5. By: Masahiko Shibamoto (Research Institute for Economics and Business Administration, Kobe University); Shigeto Kitano (Research Institute for Economics and Business Administration, Kobe University)
    Abstract: Lee and Chinn (2006) and Chinn and Lee (2009) decomposed the current account and real exchange rate into temporary and permanent shocks, and argued that a temporary shock creates the combination of current account surplus (deficit) and real exchange rate depreciation (appreciation). This paper extends their framework by examining a possible structural break in the current account and real exchange rate dynamics. Using the data of the G7 countries during the period 1980--2007, we find structural changes in two-variable dynamics for all the countries during the mid 1990s. Since the mid 1990s, the temporary shocks have not been the main source of fluctuations in the current account. Our empirical results imply that the conventional mechanism has played a limited role in explaining the dynamics of the two variables.
    Keywords: Current account, Real exchange rate, Structural change, Global imbalances
    JEL: F31 F41
    Date: 2010–09
  6. By: Kristian Behrens (Université du Québec à Montréal, Département des Sciences Économiques, Canada Research Chair; CIRPÉE; CEPR); Gregory Corcos (Norwegian School of Economics and Business Administration, Department of Economics); Giordano Mion (National Bank of Belgium, Research Department; London School of Economics, Department of Geography and Environment)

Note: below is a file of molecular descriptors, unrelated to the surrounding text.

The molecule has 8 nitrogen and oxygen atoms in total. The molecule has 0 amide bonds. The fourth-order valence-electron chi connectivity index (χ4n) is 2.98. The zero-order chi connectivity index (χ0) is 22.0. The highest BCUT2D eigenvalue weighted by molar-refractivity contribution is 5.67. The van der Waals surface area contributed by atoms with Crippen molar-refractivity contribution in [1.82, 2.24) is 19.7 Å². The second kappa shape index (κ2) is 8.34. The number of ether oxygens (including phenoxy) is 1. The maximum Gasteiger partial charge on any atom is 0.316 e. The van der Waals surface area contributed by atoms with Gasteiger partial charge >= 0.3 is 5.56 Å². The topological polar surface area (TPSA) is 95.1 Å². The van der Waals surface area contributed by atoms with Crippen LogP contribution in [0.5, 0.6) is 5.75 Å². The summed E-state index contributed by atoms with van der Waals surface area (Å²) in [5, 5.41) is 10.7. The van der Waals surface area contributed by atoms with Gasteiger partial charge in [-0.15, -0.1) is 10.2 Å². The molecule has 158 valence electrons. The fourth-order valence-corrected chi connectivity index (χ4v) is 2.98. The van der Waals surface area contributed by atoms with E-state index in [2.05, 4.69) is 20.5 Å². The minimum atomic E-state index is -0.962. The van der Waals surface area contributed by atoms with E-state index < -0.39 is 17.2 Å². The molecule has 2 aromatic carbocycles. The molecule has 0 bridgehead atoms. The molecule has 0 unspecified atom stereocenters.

Abstract: We provide an analysis of the 2008-2009 trade collapse using microdata from a small open economy, Belgium. First, we find that changes in firm-country-product exports and imports occurred mostly at the intensive margin: the number of firms, the average number of destination and origin markets per firm, and the average number of products per market changed only very little. Second, econometric analysis reveals some composition effects in the intensive margin fall along firm, product and country characteristics. The most important factor explaining changes in exports is the destination country's growth rate of GDP. Had growth rates in 2008-2009 been the same as in 2007-2008, Belgian exports would have fallen by about 57% less than what we observe. Trade in consumer durables and capital goods fell more severely than trade in other product categories, which explains another 22% of the observed fall. Financial variables and involvement in global value chains have some explanatory power on the exports and imports fall respectively, but appear to have affected domestic operations in equal proportion. More generally, exports-to-turnover and imports-to-intermediates ratios at the firm level did neither systematically decrease nor reveal strong firm- or sector-specific patterns. Overall, our results point to a demand-side explanation: the fall in trade was mostly driven by the fall in economic activity. It is not a trade crisis - just a trade collapse.